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CH 5170 Process Optimization

Homework #1

Due: 24 A ug

Instructions

Go to http://geogebratube.org/student/m46151 or

http://geogebratube.org/student/m46151?mobile=true.

Make sure you are able to access it. Enter the roll number in the box and then press the button titled Click.

Take a screen shot and print to pdf and attach the printout with the submission. The problem details will

be visible on the screen.

Water distribution networks, as the name suggests transport water from a source (or multiple sources)

and deliver them to demand points. Generally speaking, pressure drives flow, i.e., the upstream pressure

is greater than the downstream pressure. Water can also flow aided by gravity, i.e., water flows from a

higher level to a lower level. Thus, a difference in elevation and/or pressure provides the driving force for

flow. The two are often combined into a single quantity called the head, (expressed in meters) If water

flows from point A to point B, the head at point A, HA is greater than the head at point B, HB . If the flow

rate of water Q is known, the head loss H = HA HB is related to the flow rate, diameter and length

of the pipe through the following correlation:

HA HB = H = 4.457 108

LQ1.85

,

D4.87

(1)

where Q is the flow rate in m3 /min, HA , HB , H are the heads in meters, L is the length of pipe in meter,

D is the inner diameter of the pipe in mm.

A networks consists of a source node (or multiple sources) and demand points or nodes. The topography

of the network (i.e., where the source is situated, where the demand points are located etc.), the interconnections between the nodes is usually decided beforehand. The water demand at the individual demand

points is also known. The task at hand is to decide the diameters of the pipes used to transport the water.

There are two competing factors that have to be traded off when deciding the optimum pipe diameters:

the capital cost of the pipe and pump operating costs. In the following problems we consider flow by

gravity and hence, pump operating costs are zero. A large diameter pipe would result in a high capital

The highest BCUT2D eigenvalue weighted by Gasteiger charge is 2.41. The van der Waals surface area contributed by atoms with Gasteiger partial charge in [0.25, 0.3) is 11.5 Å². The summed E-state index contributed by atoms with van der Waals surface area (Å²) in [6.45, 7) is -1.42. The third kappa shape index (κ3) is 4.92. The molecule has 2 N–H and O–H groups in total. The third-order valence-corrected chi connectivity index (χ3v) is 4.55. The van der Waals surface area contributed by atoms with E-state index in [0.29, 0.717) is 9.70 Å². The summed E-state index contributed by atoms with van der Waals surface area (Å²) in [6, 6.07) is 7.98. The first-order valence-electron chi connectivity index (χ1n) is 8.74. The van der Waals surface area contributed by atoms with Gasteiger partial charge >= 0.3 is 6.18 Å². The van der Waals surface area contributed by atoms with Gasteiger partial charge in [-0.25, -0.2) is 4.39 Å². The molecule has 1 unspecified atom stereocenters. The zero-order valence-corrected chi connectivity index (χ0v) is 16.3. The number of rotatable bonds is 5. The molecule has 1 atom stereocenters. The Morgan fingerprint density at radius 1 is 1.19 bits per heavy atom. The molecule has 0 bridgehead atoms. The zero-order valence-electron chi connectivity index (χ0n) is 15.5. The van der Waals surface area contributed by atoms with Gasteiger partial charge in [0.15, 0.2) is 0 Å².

cost, but low head loss. Likewise, a smaller diameter pipe would result in small capital cost, high head

loss. As expected, one aims to minimize the total cost. Constraints to be enforced are the demand flow

rates at the demand points. In addition, it is common to specify a minimum head at the demand nodes.

The task at hand is to decide the individual pipe diameters that minimize the total cost while satisfying

the constraints.

1. Consider the network shown in the figure available at http://geogebratube.org/student/m46151

1

The water distribution network consists of a source node A and three demand nodes 1,2 and 3.

Node 0 and node 1 are connected by link I. Likewise, link II connects nodes 1 and 2. Link III

connects nodes 1 and 3. The diameters of the pipes are D1 , D2 , D3 respectively (in mm). Flow is

by gravity and it is possible to achieve a head of 100 m at source node 0. Minimum head values at

nodes B, C and D are given in the html page. Lengths of links I, II and III are 300, 500 and 400

m respectively. Flow rates in links I, II and III are 9,3 and 2 m3 /min respectively. The cost of the

pipe per unit length (in Rs.) can be estimated by the correlation:

c = 1.2654D 1.327 ,

(2)

where D is the diameter of the pipe. Since flow is by gravity, there are no operating costs associated

with this network, i.e., total cost is simply the sum of capital costs of the pipes. The task at hand is

to decide the diameters of the pipes, D1 , D2 , D3 respectively.

2. Write down expressions for the heads at nodes 1, 2 and 3 in terms of D1 , D2 , D3 . Hint: Head loss

across pipes connected in series is equal to sum of individual head losses.

3. Write down expression for the total cost, i.e., sum of costs of links I, II and III.

4. Formulate the appropriate optimization problem to minimize the costs while ensuring that the heads

at nodes 1, 2 and 3 are greater than the minimum values.

5. At the optimum, what do you expect the values of the head at nodes 1, 2 and 3 to be? Give reasons.

6. What are the optimum values of D1 , D2 , D3 ? Hint: You may use a trial and error method.

7. Unlike previously, we will consider the heads at nodes 1,2 and 3, viz., H1 , H2 , H3 to be the decision

variables.

8. Reformulate the problem to minimize pipe cost subject to the minimum head requirements at 1, 2

and 3 in terms of H1 , H2 and H3 .

9. Consider the solution obtained in (6). One issue is that these are odd sizes,

i.e., commercially available pipes are available only in certain diameters, e.g., 80 mm, 100mm, 125

mm etc. Table 1 contains a list of the commercially available pipes and their unit costs. Clearly, pipes

with fractional diameters are not available commercially. One solution to avoid this is to restrict the

solution space to pipes from the discrete set. However, this can lead to a combinatorially difficult

problem. In this example, this would mean examining potentially 143 combinations. Another solution

is to simply round off the pipe diameter to the closest commercially available pipe size. What

commercial size would you recommend and why?

10. Obtain the optimal solution to the discrete pipe selection problem as best as you can (e.g, by trial and

error)

Sr no Pipe dia (mm) Unit costs (Rs./m)

1

80

424

2

100

570

3

125

767

4

150

977

5

200

1431

6

250

1924

7

300

2451

8

350

3008

9

400

3591

10

450

4198

11

500

4828

12

600

6149

13

700

7545

14

750

8269

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